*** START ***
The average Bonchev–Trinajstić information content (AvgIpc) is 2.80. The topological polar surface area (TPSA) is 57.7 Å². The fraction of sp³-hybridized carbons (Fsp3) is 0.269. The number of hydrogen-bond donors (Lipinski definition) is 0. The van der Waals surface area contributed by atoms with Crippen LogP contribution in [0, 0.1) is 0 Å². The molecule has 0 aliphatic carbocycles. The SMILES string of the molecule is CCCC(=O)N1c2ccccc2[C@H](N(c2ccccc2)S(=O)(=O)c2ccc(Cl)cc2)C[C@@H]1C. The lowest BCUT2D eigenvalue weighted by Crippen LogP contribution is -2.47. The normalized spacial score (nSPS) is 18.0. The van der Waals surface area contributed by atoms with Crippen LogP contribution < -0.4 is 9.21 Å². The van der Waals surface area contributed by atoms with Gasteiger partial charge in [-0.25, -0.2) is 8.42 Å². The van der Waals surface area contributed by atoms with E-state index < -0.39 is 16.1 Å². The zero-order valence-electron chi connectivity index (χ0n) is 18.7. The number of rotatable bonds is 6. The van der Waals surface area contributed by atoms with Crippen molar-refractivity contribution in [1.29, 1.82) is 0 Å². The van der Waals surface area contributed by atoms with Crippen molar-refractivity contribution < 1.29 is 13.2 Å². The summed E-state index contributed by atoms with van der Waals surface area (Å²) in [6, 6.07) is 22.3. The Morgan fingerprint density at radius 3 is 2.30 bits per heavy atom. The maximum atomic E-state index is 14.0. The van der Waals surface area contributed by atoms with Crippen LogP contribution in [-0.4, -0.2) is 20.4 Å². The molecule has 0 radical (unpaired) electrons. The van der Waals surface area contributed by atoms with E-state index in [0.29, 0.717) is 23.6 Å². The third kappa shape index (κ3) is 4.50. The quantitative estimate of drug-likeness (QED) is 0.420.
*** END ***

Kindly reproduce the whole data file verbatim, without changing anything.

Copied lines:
The average Bonchev–Trinajstić information content (AvgIpc) is 2.80. The topological polar surface area (TPSA) is 57.7 Å². The fraction of sp³-hybridized carbons (Fsp3) is 0.269. The number of hydrogen-bond donors (Lipinski definition) is 0. The van der Waals surface area contributed by atoms with Crippen LogP contribution in [0, 0.1) is 0 Å². The molecule has 0 aliphatic carbocycles. The SMILES string of the molecule is CCCC(=O)N1c2ccccc2[C@H](N(c2ccccc2)S(=O)(=O)c2ccc(Cl)cc2)C[C@@H]1C. The lowest BCUT2D eigenvalue weighted by Crippen LogP contribution is -2.47. The normalized spacial score (nSPS) is 18.0. The van der Waals surface area contributed by atoms with Crippen LogP contribution < -0.4 is 9.21 Å². The van der Waals surface area contributed by atoms with Gasteiger partial charge in [-0.25, -0.2) is 8.42 Å². The van der Waals surface area contributed by atoms with E-state index < -0.39 is 16.1 Å². The zero-order valence-electron chi connectivity index (χ0n) is 18.7. The number of rotatable bonds is 6. The van der Waals surface area contributed by atoms with Crippen molar-refractivity contribution in [1.29, 1.82) is 0 Å². The van der Waals surface area contributed by atoms with Crippen molar-refractivity contribution < 1.29 is 13.2 Å². The summed E-state index contributed by atoms with van der Waals surface area (Å²) in [6, 6.07) is 22.3. The Morgan fingerprint density at radius 3 is 2.30 bits per heavy atom. The maximum atomic E-state index is 14.0. The van der Waals surface area contributed by atoms with Crippen LogP contribution in [-0.4, -0.2) is 20.4 Å². The molecule has 0 radical (unpaired) electrons. The van der Waals surface area contributed by atoms with E-state index in [0.29, 0.717) is 23.6 Å². The third kappa shape index (κ3) is 4.50. The quantitative estimate of drug-likeness (QED) is 0.420.